Here is a potential airway technique that may help with visualization: hold the laryngoscope in the left hand (the usual) but the right hand, instead of being at your side, is behind the patient’s head. You then move it around until you get the best view. Then you have an assistant hold the head in that spot.


A hospital in Southern California started doing that. The technique deserves some exploration. The work of Richard Levitan reminds us that the airway is most patent in the sniffing position. Extension does not really help but true sniffing position does. Sometimes you think you have enough and you need more.


I have not seen this technique studied but it probably deserves some attention.



-Consider external cephalic manipulation as an analogy to “external laryngeal manipulation” as a way of fine tuning the visualization during a tough intubation


A patient presents with severe sore throat. You wonder about epiglottitis. You know that using a mirror to look at the epiglottis is a great way to check this but are not confident in your skills. What do you need?


Dental mirror – they are cheap, have your ED stock them


Light – can use a headlamp, the kind that are sold in outdoor stores. Get one with a spot beam rather than a flood light. Nice to have regular AAA batteries instead of the medical ones with cords that are always getting lost or damaged


Relaxed patient – explain to them what you are doing and rehearse it once first


Anatomy – have them lean forward, chin out


View – wrap gauze around their tongue. Don’t pull it out but hold it so they don’t have to sustain muscle contraction to keep the tongue out


No gag – not sure topical anesthetics really work. Try to avoid hitting their pharynx with the mirror until you are ready to lift the uvula and look. Have the patient fix vision in the distance. Have them say “eeeeeee.” Have them do slow panting style shallow breathing.


No fog – hydrogen peroxide or hot water will help prevent fogging


You look and it is hard to see. That reminds us the final thing you need – practice!



-Indirect laryngoscopy is a complex hand-eye skill that you can learn

-Get the right supplies and start doing this now. It may really help you one day.


A patient presents with a deep muscle abscess. Is this necrotizing fasciitis? All too often I see the deliberation focus on things like the laboratory score or the imaging. The role of those things are being debated but what is beyond debate is to have the bedside skills for recognizing necrotizing infections.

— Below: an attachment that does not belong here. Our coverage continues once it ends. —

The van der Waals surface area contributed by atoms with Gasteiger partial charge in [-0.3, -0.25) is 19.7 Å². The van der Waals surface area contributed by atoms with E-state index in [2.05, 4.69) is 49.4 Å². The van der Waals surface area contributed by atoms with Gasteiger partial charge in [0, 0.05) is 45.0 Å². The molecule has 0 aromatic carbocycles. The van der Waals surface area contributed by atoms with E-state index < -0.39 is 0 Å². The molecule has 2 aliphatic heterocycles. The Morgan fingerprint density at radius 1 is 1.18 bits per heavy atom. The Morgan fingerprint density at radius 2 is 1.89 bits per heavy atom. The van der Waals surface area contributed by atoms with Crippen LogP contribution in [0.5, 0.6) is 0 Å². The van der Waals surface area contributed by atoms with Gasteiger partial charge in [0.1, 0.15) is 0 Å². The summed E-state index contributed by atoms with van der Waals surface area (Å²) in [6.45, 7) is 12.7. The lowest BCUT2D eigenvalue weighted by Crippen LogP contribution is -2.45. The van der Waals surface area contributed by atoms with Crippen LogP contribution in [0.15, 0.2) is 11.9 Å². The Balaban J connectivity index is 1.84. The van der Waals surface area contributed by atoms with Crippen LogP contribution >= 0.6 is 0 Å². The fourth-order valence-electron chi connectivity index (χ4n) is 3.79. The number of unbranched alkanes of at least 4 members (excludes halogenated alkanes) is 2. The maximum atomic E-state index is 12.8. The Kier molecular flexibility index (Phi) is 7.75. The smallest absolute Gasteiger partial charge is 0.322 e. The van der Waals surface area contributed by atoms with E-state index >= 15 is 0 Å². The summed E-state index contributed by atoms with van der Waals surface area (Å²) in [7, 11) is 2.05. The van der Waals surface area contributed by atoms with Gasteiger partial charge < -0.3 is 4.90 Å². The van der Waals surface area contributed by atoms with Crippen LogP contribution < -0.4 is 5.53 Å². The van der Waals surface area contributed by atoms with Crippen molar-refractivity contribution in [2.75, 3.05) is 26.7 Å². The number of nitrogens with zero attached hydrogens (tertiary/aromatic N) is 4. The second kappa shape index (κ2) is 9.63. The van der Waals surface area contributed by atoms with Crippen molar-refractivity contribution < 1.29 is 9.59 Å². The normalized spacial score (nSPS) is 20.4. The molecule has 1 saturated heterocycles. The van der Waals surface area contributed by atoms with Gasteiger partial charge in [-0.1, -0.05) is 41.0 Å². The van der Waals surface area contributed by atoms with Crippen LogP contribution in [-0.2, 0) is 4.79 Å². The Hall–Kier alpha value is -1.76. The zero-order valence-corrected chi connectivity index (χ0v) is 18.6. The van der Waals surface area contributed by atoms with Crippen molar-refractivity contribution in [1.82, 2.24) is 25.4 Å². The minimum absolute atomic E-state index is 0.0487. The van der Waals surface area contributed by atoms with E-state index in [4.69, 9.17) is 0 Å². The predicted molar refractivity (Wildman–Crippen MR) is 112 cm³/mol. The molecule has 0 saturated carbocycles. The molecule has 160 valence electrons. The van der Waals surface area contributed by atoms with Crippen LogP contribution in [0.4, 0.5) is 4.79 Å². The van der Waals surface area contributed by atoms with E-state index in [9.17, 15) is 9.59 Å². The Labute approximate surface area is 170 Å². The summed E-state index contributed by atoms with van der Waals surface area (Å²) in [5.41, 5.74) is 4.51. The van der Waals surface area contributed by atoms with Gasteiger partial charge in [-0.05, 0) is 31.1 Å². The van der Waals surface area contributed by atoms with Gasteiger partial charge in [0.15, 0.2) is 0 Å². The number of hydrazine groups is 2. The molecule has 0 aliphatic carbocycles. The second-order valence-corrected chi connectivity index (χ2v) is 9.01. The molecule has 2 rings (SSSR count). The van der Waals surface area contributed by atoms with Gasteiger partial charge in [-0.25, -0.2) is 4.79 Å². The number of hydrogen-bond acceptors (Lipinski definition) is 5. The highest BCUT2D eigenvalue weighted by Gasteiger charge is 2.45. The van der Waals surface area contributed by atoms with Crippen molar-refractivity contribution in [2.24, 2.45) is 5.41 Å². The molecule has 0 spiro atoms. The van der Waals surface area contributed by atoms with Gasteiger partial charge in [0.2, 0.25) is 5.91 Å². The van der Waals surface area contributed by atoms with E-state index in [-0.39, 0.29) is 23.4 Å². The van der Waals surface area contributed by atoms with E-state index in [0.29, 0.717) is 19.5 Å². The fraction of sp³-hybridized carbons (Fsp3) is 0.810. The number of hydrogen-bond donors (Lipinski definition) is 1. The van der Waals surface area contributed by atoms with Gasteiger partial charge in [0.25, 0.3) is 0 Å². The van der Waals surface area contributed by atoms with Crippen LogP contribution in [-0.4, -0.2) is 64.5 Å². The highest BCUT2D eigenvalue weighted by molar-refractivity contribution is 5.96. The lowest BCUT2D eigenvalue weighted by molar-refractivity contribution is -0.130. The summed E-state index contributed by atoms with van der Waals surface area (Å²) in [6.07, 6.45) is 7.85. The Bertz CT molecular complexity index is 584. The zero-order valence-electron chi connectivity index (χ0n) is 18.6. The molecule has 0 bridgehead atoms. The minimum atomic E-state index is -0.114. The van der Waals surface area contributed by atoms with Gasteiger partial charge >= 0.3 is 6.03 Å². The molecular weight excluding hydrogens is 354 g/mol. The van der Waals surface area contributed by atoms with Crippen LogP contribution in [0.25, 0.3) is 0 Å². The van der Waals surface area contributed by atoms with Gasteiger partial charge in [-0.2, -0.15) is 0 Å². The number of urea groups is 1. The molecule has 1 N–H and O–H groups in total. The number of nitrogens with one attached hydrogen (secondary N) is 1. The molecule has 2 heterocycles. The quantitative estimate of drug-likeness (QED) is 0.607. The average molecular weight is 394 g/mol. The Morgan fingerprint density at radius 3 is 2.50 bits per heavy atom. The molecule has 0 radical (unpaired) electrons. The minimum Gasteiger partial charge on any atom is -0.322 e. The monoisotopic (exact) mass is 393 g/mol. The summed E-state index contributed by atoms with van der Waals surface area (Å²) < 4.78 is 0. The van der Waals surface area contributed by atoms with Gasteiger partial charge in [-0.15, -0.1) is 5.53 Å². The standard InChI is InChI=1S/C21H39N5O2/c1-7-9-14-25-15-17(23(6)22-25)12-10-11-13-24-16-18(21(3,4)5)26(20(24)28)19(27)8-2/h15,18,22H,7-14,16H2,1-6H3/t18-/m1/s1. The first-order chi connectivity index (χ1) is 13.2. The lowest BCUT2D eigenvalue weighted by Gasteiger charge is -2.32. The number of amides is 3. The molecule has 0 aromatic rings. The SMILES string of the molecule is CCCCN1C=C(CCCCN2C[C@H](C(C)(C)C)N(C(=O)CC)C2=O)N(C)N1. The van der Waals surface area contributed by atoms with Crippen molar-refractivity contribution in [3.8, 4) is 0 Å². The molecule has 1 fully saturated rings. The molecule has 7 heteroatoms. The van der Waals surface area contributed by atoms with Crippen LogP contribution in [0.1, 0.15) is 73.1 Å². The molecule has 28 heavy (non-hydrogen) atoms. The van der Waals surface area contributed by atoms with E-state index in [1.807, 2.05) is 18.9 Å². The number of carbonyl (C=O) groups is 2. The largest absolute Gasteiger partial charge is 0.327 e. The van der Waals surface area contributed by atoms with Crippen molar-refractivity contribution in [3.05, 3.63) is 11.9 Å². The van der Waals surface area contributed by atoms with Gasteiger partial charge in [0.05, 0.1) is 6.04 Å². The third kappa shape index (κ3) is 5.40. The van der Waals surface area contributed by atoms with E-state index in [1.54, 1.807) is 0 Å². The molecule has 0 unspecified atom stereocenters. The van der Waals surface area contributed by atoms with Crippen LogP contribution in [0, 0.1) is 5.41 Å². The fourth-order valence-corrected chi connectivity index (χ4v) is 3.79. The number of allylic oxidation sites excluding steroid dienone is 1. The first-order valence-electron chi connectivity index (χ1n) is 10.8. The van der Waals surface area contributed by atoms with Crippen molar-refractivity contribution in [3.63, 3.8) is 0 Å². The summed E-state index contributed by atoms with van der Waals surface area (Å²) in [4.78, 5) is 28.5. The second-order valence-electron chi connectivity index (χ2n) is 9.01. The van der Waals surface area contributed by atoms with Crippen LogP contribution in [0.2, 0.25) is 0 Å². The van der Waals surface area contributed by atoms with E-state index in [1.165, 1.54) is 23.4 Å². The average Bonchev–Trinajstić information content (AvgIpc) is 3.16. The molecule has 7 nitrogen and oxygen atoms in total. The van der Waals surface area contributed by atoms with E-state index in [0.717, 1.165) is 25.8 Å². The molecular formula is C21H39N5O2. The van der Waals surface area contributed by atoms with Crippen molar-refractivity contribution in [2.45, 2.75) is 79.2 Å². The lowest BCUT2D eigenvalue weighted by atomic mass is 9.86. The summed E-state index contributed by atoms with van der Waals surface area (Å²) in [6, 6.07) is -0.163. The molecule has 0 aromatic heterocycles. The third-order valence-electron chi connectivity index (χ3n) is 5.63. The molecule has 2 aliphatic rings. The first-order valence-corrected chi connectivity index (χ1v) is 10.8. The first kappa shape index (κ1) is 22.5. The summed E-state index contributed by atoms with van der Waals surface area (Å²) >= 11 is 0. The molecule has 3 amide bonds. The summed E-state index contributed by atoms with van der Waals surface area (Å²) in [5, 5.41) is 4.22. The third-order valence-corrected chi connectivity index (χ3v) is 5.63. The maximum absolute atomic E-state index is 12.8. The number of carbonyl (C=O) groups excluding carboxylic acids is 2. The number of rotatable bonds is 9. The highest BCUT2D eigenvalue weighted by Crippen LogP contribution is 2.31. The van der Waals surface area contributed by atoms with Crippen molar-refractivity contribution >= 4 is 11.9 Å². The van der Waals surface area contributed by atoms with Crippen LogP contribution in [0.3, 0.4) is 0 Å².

Childers in 2001 and 2002 described the finger test as a diagnostic intervention at the bedside. It does not get enough attention. The instructions are to make a 2 cm incision down to fascia. “…if the tissues dissect with minimal resistance, the finger test is positive”


Other signs:

-lack of bleeding

-grey necrotic tissue

-dishwater purulence


There is no reason ED physicians should not know this and perform it. We are already making incisions to check for abscess. Know the 4 surgical signs of necrotizing fasciitis.



The 4 surgical signs of necrotizing fasciitis are:

-lack of resistant to finger spread

-lack of bleeding

-grey necrotic tissue

-dishwater purulence


Childers BJ Necrotizing fasciitis: a fourteen-year retrospective study of 163 consecutive patients. Am Surg. 2002;68:109-16.


Andreasen TJ, Green SD, Childers BJ. Massive infectious soft-tissue injury: diagnosis and management of necrotizing fasciitis and purpura fulminans. Plast Reconstr Surg. 2001;107:1025-35.


An infant presents with fever. The parents do not want a catheter placed in his penis. You want to check for urine infection. The resident suggests placing a bag. Are there any other options?


In 2013 Herreros-Fernendez described a technique of coaxing the child to urinate. She would tap the bladder at a rate of 100 taps per minute, and massage the low back. 86% of the time the child would urinate, with a median of 45 seconds. The population was strictly those less than 30 days of age, so it may not apply to older babies. The idea was inspired by bladder stimulation techniques used in adults with neurological diseases. There may be some element of a frontal lobe “release” reflex involved in the phenomenon.


The original study stacked the odds in their favor by feeding the babies, but follow-up studies all showed a greater than 50% success rate within 5 minutes. Thus, this technique is well worth trying in a low risk population.


Of note, the bladder tapping was 100 taps per minute. It is supposed to be gentle but the parents may quickly throw in the towel and ask for the catheter.


Take Home Points

-For the infant with a low suspicion of urinary tract infection, consider massage and bladder tapping to elicit a urination reflex